The entrance to this trail is off Valley Road, just above the Visitors Center. The Oak-Hickory Trail takes visitors through stands of oak and hickory, the dominant trees in this forest type. Oaks include, white oak, northern and southern red oak, black oak, scarlet oak, and chestnut oak. Mockernut and pignut hickory are prevalent along the trail, while shagbark and bitternut hickory may occasionally be found elsewhere on the Arboretum.Before the chestnut blight destroyed most of the American chestnuts, this type of forest was dominated by oaks and chestnuts. Since the chestnut blight was gradual, hickories slowly took over where chestnuts had died. In the spring, numerous wildflowers can be seen along the trail. Trees have been labeled along the first part of the trail to help visitors identify common species. Trees along the final part of the trail have been numbered to provide visitors an opportunity to test their identification skills. Your identifications can be verified at the Visitors Center. The route back to the Visitors Center via Valley Road goes past the Dwarf and Unusual Conifer Collection. Map

Lost Chestnut Trail and Sinkhole Crest Spur: Trail length 0.3 miles; from Visitors Center to trail 0.4 miles; Sinkhole Crest Spur length 0.05 miles; Round trip 0.7 miles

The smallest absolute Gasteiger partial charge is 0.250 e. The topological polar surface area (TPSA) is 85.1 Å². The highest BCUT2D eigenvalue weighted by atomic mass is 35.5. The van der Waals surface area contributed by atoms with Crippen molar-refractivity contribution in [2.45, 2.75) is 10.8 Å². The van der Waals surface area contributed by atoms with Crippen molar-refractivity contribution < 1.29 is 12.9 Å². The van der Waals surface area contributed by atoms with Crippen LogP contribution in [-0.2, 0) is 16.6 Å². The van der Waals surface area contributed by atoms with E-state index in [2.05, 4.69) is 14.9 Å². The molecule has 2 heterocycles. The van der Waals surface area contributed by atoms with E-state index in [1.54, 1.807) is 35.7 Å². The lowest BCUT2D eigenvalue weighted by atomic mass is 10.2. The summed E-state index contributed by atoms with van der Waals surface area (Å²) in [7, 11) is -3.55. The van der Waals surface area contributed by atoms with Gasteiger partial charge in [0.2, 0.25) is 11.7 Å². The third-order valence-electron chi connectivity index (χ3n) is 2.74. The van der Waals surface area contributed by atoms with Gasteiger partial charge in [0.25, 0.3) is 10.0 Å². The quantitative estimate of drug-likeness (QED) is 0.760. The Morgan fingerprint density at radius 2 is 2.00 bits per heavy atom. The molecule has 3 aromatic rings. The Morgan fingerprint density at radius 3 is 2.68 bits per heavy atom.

The entrance to the trail and spur is via the Oak-Hickory Trail entrance off Valley Road, just above the Visitors Center. The Lost Chestnut Trail makes a loop above the Oak Hickory Trail, starting at a kiosk about half way along the Oak-Hickory Trail. This trail was originally developed to provide an opportunity for visitors to observe surviving traces of the once abundant and majestic American chestnut tree. The only reminders of this once magnificent forest tree were old decaying stumps and logs. Today, even these remnants have disappeared. Although the types of trees along this trail are similar to those of the Oak-Hickory Trail, large chestnut oak trees are conspicuous dominants. The trail passes along the edges of several sinkholes, which can be viewed more closely on the Sinkhole Crest Spur Trail. The Lost Chestnut loop ends at the kiosk where walkers can rejoin the Oak-Hickory Trail and return to Valley Road. The Dwarf Conifer Collection is along the route back to the Visitors Center.The Sinkhole Crest Spur is accessed from either the north or south sections of the Lost Chestnut Trail. This 0.5 mile trail is fairly level and skirts the upper rims of two sinkholes - a third one can be seen upslope. Sinkholes are common geological features in areas underlain by limestone. Over time, rainwater dissolves the rock to form underground caverns, which may eventually collapse, leaving behind a depression known as a sinkhole. Forest composition along the Spur is similar to that present along the Lost Chestnut Trail, with chestnut oak and white oak being major dominants. An interesting lightning strike can be seen on a white oak tree just above the southern entrance to the Spur on the Lost Chestnut Trail. Map